…and speaking of 92, that’s how old the American violinist Aaron Rosand was when he passed away last year. A true fiery virtuoso, Rosand was a somewhat embittered man. Although he toured the US, and ended up teaching at prestigious music schools in Philadelphia and Baltimore, he was effectively locked out of New York (and, hence, international fame). Musical politics is as labyrinthine as everyday politics, but it seems the violinist Isaac Stern and his talented protégées had the New York scene sewn up, and Stern ensured there was no place in it for Rosand. Stern was no mean fiddler himself, but this recording shows that Rosand represented a worthy rival – one well worth getting rid of.
Jean Sibelius’s Violin Concerto is one of the glories of the string repertoire, but hidden in amongst the Finn’s high-class light music are Six Humoresques for Violin and Orchestra, lasting about 17 minutes altogether. These pieces are packed with tunes and almost Gypsy-like decoration, with many opportunities to exploit the smoky timbre of the G-string. Rosand relishes the lot. He is recorded in close up, which does him no disservice: his playing full of character and – for want of a better word – pizzazz. He is accompanied by the Southwest German Radio Orchestra under Rolf Reinhardt (Who? Precisely!) at a time when his nemesis Isaac Stern was playing with Bernstein and the New York Philharmonic.
This Vox recording is not easy to find. Only two of the Humoresques in Rosand’s performance appear on YouTube. A more laid back alternative exists of the entire six, reissued by Eloquence, with violinist Salvatore Accardo and the London Symphony Orchestra conducted by Colin Davis. Accardo’s purity of line is a thing of beauty, and the coupling is a gorgeous version of Sibelius’s Violin Concerto. Hear them all.
Beethoven: Symphonies No 5 & No 7
Vienna Philharmonic Orchestra, Carlos Kleiber cond.
In Beethoven’s anniversary year, it would be remiss not to include one of the great recordings of his music (and there are thousands). Carlos Kleiber (1930 – 2004) was a phenomenon: a conductor’s conductor, who spent aeons on detailed rehearsal, cancelled every second appearance, recorded very infrequently, and once told Herbert von Karajan he only worked when he needed money. But: I entreat you to watch him on YouTube conducting the opening of Richard Strauss’s opera Der Rosenkavalier. His combination of accuracy, precision, excitement and emotional commitment is galvanising. No wonder orchestral musicians played their hearts out for him. In the mid-1970s Kleiber went into the studio (probably reluctantly) with the Vienna Philharmonic to tape Beethoven’s Fifth and Seventh Symphonies. These performances have never been unavailable since… because they’re perfect.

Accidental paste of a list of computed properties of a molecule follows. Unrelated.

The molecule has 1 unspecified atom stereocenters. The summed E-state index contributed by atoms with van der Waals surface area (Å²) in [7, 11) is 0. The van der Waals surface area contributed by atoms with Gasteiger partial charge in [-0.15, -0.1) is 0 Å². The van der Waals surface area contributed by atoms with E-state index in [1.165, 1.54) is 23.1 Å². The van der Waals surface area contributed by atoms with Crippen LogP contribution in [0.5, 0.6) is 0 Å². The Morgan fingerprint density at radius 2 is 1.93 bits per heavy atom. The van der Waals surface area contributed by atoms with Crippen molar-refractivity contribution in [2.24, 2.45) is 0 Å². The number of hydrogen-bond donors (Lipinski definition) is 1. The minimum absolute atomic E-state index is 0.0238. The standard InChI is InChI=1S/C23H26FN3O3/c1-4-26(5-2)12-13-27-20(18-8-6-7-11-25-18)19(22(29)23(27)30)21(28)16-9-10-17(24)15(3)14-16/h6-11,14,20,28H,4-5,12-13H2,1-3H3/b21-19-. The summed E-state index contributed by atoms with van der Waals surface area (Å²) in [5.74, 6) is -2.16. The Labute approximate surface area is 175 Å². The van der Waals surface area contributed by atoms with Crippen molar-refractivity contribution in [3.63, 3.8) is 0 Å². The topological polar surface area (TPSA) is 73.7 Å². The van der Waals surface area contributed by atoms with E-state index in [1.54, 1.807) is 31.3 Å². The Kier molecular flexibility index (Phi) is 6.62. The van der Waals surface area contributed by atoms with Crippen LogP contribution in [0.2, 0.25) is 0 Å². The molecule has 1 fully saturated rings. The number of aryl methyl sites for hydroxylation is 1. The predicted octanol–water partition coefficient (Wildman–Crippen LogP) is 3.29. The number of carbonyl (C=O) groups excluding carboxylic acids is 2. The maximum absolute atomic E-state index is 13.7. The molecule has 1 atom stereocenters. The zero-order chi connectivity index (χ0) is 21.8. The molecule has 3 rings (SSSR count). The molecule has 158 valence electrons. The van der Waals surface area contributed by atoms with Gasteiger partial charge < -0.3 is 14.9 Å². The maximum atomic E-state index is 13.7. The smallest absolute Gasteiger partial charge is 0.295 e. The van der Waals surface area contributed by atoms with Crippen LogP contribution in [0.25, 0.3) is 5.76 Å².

They are not light and clipped in the historically informed style of today, but the rhythms have bite, and the Vienna strings know how to attack a phrase. They are not ponderous in the respectful way some older conductors saw them, but under Kleiber they retain their power and substance. The recording of the Fifth has slightly better sound, but both have been remastered to the latest specifications and still sound great. And what endlessly fascinating music it is. The thing that bothered many of Beethoven’s contemporaries – that his music was unpredictable – is the very feature that keeps it alive after centuries, and draws us back no matter how well we think we know it. Kleiber’s recording of these two towering works is something I could listen to non-stop all day, and again, suddenly we have time.
Finally if you simply want something to cheer you up, my suggestion would be a bunch of Rossini Overtures. Any recording will do, but you can’t go wrong with Abbado, Marriner or Karajan.